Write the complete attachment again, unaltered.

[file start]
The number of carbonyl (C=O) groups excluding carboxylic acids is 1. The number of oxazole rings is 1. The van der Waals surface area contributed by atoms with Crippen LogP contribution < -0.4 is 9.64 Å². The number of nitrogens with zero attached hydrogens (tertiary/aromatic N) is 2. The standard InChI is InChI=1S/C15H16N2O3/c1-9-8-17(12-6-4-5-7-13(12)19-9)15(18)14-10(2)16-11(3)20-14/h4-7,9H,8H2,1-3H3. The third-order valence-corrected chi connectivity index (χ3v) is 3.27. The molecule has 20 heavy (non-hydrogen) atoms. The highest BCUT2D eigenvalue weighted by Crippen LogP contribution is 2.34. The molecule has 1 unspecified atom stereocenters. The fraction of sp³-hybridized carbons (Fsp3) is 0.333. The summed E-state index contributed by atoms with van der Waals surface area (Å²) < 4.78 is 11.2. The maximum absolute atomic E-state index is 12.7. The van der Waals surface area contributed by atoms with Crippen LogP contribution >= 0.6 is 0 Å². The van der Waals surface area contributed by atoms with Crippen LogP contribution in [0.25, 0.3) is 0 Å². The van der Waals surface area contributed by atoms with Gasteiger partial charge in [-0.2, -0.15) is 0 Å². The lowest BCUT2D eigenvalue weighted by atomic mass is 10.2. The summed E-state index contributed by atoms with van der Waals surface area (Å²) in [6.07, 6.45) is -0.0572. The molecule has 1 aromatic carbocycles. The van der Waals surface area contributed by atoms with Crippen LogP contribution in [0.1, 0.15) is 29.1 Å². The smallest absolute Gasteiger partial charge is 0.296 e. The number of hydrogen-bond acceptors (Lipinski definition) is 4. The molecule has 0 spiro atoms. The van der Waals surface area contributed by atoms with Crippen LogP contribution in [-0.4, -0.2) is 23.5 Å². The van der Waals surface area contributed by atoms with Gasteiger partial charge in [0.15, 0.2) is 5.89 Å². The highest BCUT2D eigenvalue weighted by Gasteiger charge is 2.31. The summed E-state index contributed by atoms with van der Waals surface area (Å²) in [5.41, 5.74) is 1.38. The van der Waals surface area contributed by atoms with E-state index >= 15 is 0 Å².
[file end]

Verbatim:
The number of carbonyl (C=O) groups excluding carboxylic acids is 1. The number of oxazole rings is 1. The van der Waals surface area contributed by atoms with Crippen LogP contribution < -0.4 is 9.64 Å². The number of nitrogens with zero attached hydrogens (tertiary/aromatic N) is 2. The standard InChI is InChI=1S/C15H16N2O3/c1-9-8-17(12-6-4-5-7-13(12)19-9)15(18)14-10(2)16-11(3)20-14/h4-7,9H,8H2,1-3H3. The third-order valence-corrected chi connectivity index (χ3v) is 3.27. The molecule has 20 heavy (non-hydrogen) atoms. The highest BCUT2D eigenvalue weighted by Crippen LogP contribution is 2.34. The molecule has 1 unspecified atom stereocenters. The fraction of sp³-hybridized carbons (Fsp3) is 0.333. The summed E-state index contributed by atoms with van der Waals surface area (Å²) < 4.78 is 11.2. The maximum absolute atomic E-state index is 12.7. The van der Waals surface area contributed by atoms with Crippen LogP contribution >= 0.6 is 0 Å². The van der Waals surface area contributed by atoms with Crippen LogP contribution in [0.25, 0.3) is 0 Å². The van der Waals surface area contributed by atoms with Gasteiger partial charge in [-0.2, -0.15) is 0 Å². The lowest BCUT2D eigenvalue weighted by atomic mass is 10.2. The summed E-state index contributed by atoms with van der Waals surface area (Å²) in [6.07, 6.45) is -0.0572. The molecule has 1 aromatic carbocycles. The van der Waals surface area contributed by atoms with Crippen LogP contribution in [0.1, 0.15) is 29.1 Å². The smallest absolute Gasteiger partial charge is 0.296 e. The number of hydrogen-bond acceptors (Lipinski definition) is 4. The molecule has 0 spiro atoms. The van der Waals surface area contributed by atoms with Crippen LogP contribution in [-0.4, -0.2) is 23.5 Å². The van der Waals surface area contributed by atoms with Gasteiger partial charge in [0.15, 0.2) is 5.89 Å². The highest BCUT2D eigenvalue weighted by Gasteiger charge is 2.31. The summed E-state index contributed by atoms with van der Waals surface area (Å²) in [5.41, 5.74) is 1.38. The van der Waals surface area contributed by atoms with E-state index >= 15 is 0 Å².